• Kozlowski H, Luczkowski M, Remelli M, Valensin D (2012) Copper, zinc and iron in neurodegenerative diseases (Alzheimer’s, Parkinson’s and prion diseases). Coord Chem Rev 256:2129–2141

    Article  CAS  Google Scholar 

  • Kumar S, Awasthi S, Jain A, Srivastava RC (2004) Blood zinc levels in children hospitalized with severe pneumonia: a case control study. Indian Pediatr 41:486–491

    PubMed  Google Scholar 

  • Li SO, Wang JL, Bjørklund G, Zhao WN, Yin CH (2014) Serum copper and zinc levels in individuals with autism spectrum disorders. Neuroreport 25:1216–1220

    Article  CAS  PubMed  Google Scholar 

  • Macedoni-Lukšič M, Gosar D, Bjørklund G, Oražem J, Kodrič J, Lešnik-Musek P, Zupančič M, France-Štiglic A, Sešek-Briški A, Neubauer D, Osredkar J (2015) Levels of metals in the blood and specific porphyrins in the urine in children with autism spectrum disorders. Biol Trace Elem Res 163:2–10

    Article  PubMed  Google Scholar 

  • Matelski L, Van de Water J (2016) Risk factors in autism: thinking outside the brain. J Autoimmun 67:1–7

  • Mostafa GA, Bjørklund G, Urbina MA, AL-Ayadhi, LY (2016) The levels of blood mercury and inflammatory-related neuropeptides in the serum are correlated in children with autism spectrum disorder. Metab Brain Dis doi:10.1007/s11011-015-9784-8

  • Rodushkin I, Ödman F, Olofsson R, Axelsson MD (2000) Determination of 60 elements in whole blood by sector field inductively coupled plasma mass spectrometry. J Anal At Spectrom 15:937–944

    Article  CAS  Google Scholar 

  • Saad K, Abdel-Rahman AA, Elserogy YM, Al-Atram AA, Cannell JJ, Bjørklund G, Abdel-Reheim MK, Othman HA, El-Houfey AA, Abd El-Aziz NH, Abd El-Baseer KA, Ahmed AE, Ali AM (2015a) Vitamin D status in autism spectrum disorders and the efficacy of vitamin D supplementation in autistic children. Nutr Neurosci. doi:10.1179/1476830515Y.0000000019

    PubMed  Google Scholar 

  • Saad K, Eltayeb AA, Mohamad IL, Al-Atram AA, Elserogy Y, Bjørklund G, El-Houfey AA, Nicholson B (2015b) A randomized, placebo-controlled trial of digestive enzymes in children with autism spectrum disorders. Clin Psychopharmacol Neurosci 13:188–193

    Article  PubMed  PubMed Central  Google Scholar 

  • Sakulsak N (2012) Metallothionein: an overview on its metal homeostatic regulation in mammals. Int J Morphol 30:1007–1012

    Article  Google Scholar 

  • Smith TJ, Temple AR, Reading JC (1976) Cadmium, lead, and copper blood levels in normal children. Clin Toxicol 9:75–87

    Article  CAS  PubMed  Google Scholar 

  • Srinivasan P (2009) A review of dietary interventions in autism. Ann Clin Psychiatry 21:237–247

    PubMed  Google Scholar 

  • Stelmashook EV, Isaev NK, Genrikhs EE, Amelkina GA, Khaspekov LG, Skrebitsky VG, Illarioshkin SN (2014) Role of zinc and copper ions in the pathogenetic mechanisms of Alzheimer’s and Parkinson’s diseases. Biochemistry (Mosc) 79:391–396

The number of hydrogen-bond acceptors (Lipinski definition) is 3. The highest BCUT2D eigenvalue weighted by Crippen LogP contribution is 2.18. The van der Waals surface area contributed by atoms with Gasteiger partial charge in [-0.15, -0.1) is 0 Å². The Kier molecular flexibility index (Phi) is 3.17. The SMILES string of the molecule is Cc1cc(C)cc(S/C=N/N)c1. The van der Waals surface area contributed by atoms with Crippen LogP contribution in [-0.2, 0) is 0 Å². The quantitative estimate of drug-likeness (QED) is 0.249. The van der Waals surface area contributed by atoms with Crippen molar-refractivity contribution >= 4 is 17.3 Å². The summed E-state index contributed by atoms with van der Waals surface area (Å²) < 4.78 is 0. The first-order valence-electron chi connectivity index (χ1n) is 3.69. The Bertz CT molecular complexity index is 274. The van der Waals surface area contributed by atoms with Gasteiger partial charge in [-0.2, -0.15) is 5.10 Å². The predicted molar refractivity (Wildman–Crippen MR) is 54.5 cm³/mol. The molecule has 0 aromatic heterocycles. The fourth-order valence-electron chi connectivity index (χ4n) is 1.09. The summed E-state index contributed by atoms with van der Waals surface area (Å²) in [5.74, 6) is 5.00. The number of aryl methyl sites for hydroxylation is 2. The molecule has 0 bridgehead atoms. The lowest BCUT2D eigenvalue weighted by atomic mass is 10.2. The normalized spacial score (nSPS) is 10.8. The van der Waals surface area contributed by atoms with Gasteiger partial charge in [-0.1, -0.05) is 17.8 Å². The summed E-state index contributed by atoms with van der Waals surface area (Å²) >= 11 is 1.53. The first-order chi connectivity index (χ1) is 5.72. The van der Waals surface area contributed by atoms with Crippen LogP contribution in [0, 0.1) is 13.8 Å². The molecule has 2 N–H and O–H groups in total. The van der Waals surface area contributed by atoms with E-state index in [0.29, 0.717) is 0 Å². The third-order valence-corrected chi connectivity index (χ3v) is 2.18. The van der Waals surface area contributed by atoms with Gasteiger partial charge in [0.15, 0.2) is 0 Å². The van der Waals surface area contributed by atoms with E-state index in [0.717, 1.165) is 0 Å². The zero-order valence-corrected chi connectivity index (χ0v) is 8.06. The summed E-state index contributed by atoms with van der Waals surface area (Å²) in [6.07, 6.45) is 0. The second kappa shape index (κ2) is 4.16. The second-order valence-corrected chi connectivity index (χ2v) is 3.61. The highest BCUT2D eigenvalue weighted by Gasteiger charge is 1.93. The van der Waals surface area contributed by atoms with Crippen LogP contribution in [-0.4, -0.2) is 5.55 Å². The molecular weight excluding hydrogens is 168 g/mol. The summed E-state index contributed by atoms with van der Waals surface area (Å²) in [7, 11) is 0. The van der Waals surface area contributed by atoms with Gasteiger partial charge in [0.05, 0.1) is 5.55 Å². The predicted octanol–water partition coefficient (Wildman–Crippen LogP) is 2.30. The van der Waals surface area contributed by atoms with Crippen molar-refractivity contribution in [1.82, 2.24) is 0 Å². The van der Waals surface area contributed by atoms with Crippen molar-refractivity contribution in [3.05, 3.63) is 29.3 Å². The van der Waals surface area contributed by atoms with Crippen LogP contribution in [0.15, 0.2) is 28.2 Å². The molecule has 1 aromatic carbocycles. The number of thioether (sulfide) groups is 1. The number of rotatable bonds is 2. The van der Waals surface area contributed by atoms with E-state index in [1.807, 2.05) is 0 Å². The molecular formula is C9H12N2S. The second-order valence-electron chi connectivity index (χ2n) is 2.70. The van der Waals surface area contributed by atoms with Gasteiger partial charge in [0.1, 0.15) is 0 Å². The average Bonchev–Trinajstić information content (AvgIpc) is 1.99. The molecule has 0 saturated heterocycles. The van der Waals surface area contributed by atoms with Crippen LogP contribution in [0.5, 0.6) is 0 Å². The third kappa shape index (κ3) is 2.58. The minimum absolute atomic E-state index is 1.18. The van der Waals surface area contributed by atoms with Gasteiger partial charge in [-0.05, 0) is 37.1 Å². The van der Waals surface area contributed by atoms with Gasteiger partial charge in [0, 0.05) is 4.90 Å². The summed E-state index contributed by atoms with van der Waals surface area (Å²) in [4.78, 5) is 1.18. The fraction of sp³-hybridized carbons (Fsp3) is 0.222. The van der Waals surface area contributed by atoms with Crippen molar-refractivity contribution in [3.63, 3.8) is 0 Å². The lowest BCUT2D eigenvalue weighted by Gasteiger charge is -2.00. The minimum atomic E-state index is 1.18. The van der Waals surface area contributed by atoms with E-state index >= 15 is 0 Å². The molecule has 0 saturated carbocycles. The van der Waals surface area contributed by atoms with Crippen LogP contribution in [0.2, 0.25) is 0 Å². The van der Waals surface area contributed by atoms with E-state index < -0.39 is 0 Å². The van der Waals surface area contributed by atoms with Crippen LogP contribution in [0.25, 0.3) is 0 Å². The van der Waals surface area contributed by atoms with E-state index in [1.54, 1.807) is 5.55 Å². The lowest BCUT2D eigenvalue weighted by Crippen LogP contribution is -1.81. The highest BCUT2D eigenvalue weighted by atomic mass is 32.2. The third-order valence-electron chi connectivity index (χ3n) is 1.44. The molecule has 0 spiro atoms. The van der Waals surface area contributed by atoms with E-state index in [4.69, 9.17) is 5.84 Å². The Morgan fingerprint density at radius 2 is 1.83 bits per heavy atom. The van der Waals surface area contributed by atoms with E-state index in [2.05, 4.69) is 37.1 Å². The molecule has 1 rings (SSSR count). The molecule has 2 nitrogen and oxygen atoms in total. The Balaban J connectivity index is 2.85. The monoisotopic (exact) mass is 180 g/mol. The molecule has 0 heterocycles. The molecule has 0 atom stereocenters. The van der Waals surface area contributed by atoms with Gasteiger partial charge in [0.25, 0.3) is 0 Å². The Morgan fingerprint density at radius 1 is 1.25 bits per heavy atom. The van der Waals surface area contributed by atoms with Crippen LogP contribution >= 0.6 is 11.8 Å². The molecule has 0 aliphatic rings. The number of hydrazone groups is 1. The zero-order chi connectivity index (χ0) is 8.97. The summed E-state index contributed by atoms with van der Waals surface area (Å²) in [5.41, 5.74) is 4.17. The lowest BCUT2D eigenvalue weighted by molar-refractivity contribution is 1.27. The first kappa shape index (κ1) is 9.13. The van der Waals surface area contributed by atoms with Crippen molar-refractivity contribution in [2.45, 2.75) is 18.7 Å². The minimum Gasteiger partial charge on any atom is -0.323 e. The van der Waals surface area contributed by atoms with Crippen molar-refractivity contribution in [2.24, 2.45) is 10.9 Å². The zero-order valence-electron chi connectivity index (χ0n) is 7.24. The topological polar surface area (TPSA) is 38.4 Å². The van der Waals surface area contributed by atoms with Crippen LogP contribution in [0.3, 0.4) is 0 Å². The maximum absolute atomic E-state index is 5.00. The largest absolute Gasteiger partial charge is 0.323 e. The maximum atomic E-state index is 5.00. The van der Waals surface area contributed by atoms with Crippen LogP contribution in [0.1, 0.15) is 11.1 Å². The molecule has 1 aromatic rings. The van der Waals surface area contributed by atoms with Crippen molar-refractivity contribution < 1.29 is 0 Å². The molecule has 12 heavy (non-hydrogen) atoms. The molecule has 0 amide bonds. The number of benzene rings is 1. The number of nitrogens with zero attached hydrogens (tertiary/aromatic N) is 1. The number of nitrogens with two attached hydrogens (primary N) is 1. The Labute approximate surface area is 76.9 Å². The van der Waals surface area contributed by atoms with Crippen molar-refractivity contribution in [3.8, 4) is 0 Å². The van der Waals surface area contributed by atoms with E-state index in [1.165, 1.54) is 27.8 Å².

Article  CAS  Google Scholar 

  • Stewart-Knox BJ, Simpson EE, Parr H, Rae G, Polito A, Intorre F, Meunier N, Andriollo-Sanchez M, O’Connor JM, Coudray C, Strain JJ (2005) Zinc status and taste acuity in older Europeans: the ZENITH study. Eur J Clin Nutr 59(Suppl 2):S31–S36

    Article  CAS  PubMed  Google Scholar 

  • Takeda A, Tamano H (2009) Insight into zinc signaling from dietary zinc deficiency. Brain Res Rev 62:33–44

    Article  CAS  PubMed  Google Scholar 

  • Valko M, Morris H, Cronin MT (2005) Metals, toxicity and oxidative stress. Curr Med Chem 12:1161–1208

    Article  CAS  PubMed  Google Scholar 

  • Vergani L, Cristina L, Paola R, Luisa AM, Shyti G, Edvige V, Adriana V (2011) Metals, metallothioneins and oxidative stress in blood of autistic children. Res Autism Spectr Disord 5:286–293

    Article  Google Scholar 

  • Zablotsky B, Black LI, Maenner MJ, Schieve LA, Blumberg SJ (2015) Estimated prevalence of autism and other developmental disabilities following questionnaire changes in the 2014 National Health Interview Survey. Natl Health Stat Report 87:1–20

    PubMed  Google Scholar 

Download references

Author information

Authors and Affiliations

Authors

Corresponding author

Correspondence to Geir Bjørklund.

Ethics declarations

Conflict of interest

The authors declare no potential conflicts of interest with respect to the authorship, and/or publication of this paper.

Ethical approval

All procedures were in accordance with the ethical standards of the institutional and/or national research committee/s and with the 1964 Helsinki declaration and its later amendments or comparable ethical standards.

Rights and permissions

Reprints and permissions

About this article

Check for updates. Verify currency and authenticity via CrossMark

Cite this article

Crăciun, E.C., Bjørklund, G., Tinkov, A.A. et al. Evaluation of whole blood zinc and copper levels in children with autism spectrum disorder. Metab Brain Dis 31, 887–890 (2016). https://doi.org/10.1007/s11011-016-9823-0

Download citation

  • Received:

  • Accepted:

  • Published:

  • Issue Date:

  • DOI: https://doi.org/10.1007/s11011-016-9823-0

Keywords

Navigation